Dozens of people were wounded with fatalities feared as a powerful car bomb rocked Kabul early Monday and gunmen battled special forces in an area housing military and government buildings, officials said.
The rush-hour explosion sent a plume of smoke into the air above the Puli Mahmood Khan neighbourhood of the Afghan capital and shook buildings up to two kilometres (1.2 miles) away, with an AFP reporter saying he could hear gunshots after the blast.
“At first, a car bomb took place and then several attackers took over a building. The area is cordoned off by the police special forces and (they) are bringing down the attackers,” interior ministry spokesman Nasrat Rahimi said.
Health ministry spokesman Wahidullah Mayar tweeted that 65 wounded people, including nine children, had been taken to hospital. He warned that casualties could rise.
The area was quickly blocked off by Afghan forces and ambulances, with helicopter gunships seen overhead as firing continued.
The heavily-secured neighbourhood is home to some military and government buildings, including one shared by Afghanistan’s intelligence agency and defence ministry, as well as the Afghan Football Federation and Cricket Board.
“We were sitting inside the office when the world turned upside down on us,” Zaher Usman, an employee at a branch of the culture ministry, which he said stands just 150 metres (yards) from the blast.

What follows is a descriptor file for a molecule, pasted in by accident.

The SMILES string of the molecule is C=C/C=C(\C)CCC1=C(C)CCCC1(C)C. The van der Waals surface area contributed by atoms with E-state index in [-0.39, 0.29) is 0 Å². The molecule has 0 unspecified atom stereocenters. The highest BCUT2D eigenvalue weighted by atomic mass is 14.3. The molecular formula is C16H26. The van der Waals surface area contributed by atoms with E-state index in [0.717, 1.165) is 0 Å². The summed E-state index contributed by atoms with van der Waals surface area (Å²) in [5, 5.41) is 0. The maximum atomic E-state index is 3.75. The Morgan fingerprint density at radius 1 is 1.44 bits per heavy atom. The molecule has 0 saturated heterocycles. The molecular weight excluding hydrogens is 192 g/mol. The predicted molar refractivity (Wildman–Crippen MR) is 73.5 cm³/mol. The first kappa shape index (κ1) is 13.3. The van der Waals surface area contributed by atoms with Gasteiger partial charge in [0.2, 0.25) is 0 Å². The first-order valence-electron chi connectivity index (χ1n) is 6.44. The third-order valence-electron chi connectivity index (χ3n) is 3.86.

He said the blast appeared to have occurred near Gulbahar Tower, which contains a shopping mall and residential units and is next to a government building.
“When I opened my eyes, the office was filled with smoke and dust and everything was broken, my colleagues were screaming,” Usman told AFP by telephone.
Police said they do not yet know the target.
Shams Amini, a football federation spokesman, told AFP that the blast occurred near their HQ gates.
“Some of our colleagues are trapped inside, we have reports of some injuries. We don’t know if the attackers have entered the building,” he said.
Nearby Shamshad TV station, which was attacked in 2017, aired images of broken glass and damage to its offices but said it was not the target.
The nearby “Green Zone” diplomatic area was briefly put on lockdown, but later opened again.
No group immediately claimed responsibility for the attack but both the Taliban and the so-called Islamic State group are active in Kabul.
The explosion came two days after the Taliban and the US began their seventh round of talks in Qatar as Washington eyes a breakthrough before Afghanistan’s September presidential election.
The negotiations have so far centred on four issues — counter-terrorism, the foreign troop presence, an intra-Afghan dialogue and a permanent ceasefire.
A potential deal would see the US agree to withdraw its troops after more than 17 years in Afghanistan, igniting deep concerns among huge swathes of Afghans who fear the militants will return to some semblance of power.
In return, the Taliban would guarantee the country would never again become a safe haven for violent extremist groups, as happened with Al-Qaeda before the September 11, 2001 attacks.